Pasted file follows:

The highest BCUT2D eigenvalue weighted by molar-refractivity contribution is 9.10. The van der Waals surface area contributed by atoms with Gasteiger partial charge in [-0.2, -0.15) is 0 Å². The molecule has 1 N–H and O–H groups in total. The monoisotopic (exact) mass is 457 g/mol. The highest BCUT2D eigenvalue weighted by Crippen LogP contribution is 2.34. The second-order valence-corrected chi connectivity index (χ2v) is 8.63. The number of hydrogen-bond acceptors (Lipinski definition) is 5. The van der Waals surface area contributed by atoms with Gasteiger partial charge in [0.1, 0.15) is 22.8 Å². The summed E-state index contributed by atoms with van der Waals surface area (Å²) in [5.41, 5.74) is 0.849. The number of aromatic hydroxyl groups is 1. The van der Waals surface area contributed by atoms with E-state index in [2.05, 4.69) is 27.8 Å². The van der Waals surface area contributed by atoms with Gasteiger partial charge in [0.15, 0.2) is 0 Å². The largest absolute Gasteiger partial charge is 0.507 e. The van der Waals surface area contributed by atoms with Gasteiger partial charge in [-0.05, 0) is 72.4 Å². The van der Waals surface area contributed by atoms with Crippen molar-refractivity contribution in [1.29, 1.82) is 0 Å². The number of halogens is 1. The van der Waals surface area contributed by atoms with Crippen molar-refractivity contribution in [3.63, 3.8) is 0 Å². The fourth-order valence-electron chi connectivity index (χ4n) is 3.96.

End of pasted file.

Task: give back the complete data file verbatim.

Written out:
The highest BCUT2D eigenvalue weighted by molar-refractivity contribution is 9.10. The van der Waals surface area contributed by atoms with Gasteiger partial charge in [-0.2, -0.15) is 0 Å². The molecule has 1 N–H and O–H groups in total. The monoisotopic (exact) mass is 457 g/mol. The highest BCUT2D eigenvalue weighted by Crippen LogP contribution is 2.34. The second-order valence-corrected chi connectivity index (χ2v) is 8.63. The number of hydrogen-bond acceptors (Lipinski definition) is 5. The van der Waals surface area contributed by atoms with Gasteiger partial charge in [0.1, 0.15) is 22.8 Å². The summed E-state index contributed by atoms with van der Waals surface area (Å²) in [5.41, 5.74) is 0.849. The number of aromatic hydroxyl groups is 1. The van der Waals surface area contributed by atoms with E-state index in [2.05, 4.69) is 27.8 Å². The van der Waals surface area contributed by atoms with Gasteiger partial charge in [0.15, 0.2) is 0 Å². The largest absolute Gasteiger partial charge is 0.507 e. The van der Waals surface area contributed by atoms with Gasteiger partial charge in [-0.05, 0) is 72.4 Å². The van der Waals surface area contributed by atoms with Crippen molar-refractivity contribution in [1.29, 1.82) is 0 Å². The number of halogens is 1. The van der Waals surface area contributed by atoms with Crippen molar-refractivity contribution in [3.63, 3.8) is 0 Å². The fourth-order valence-electron chi connectivity index (χ4n) is 3.96.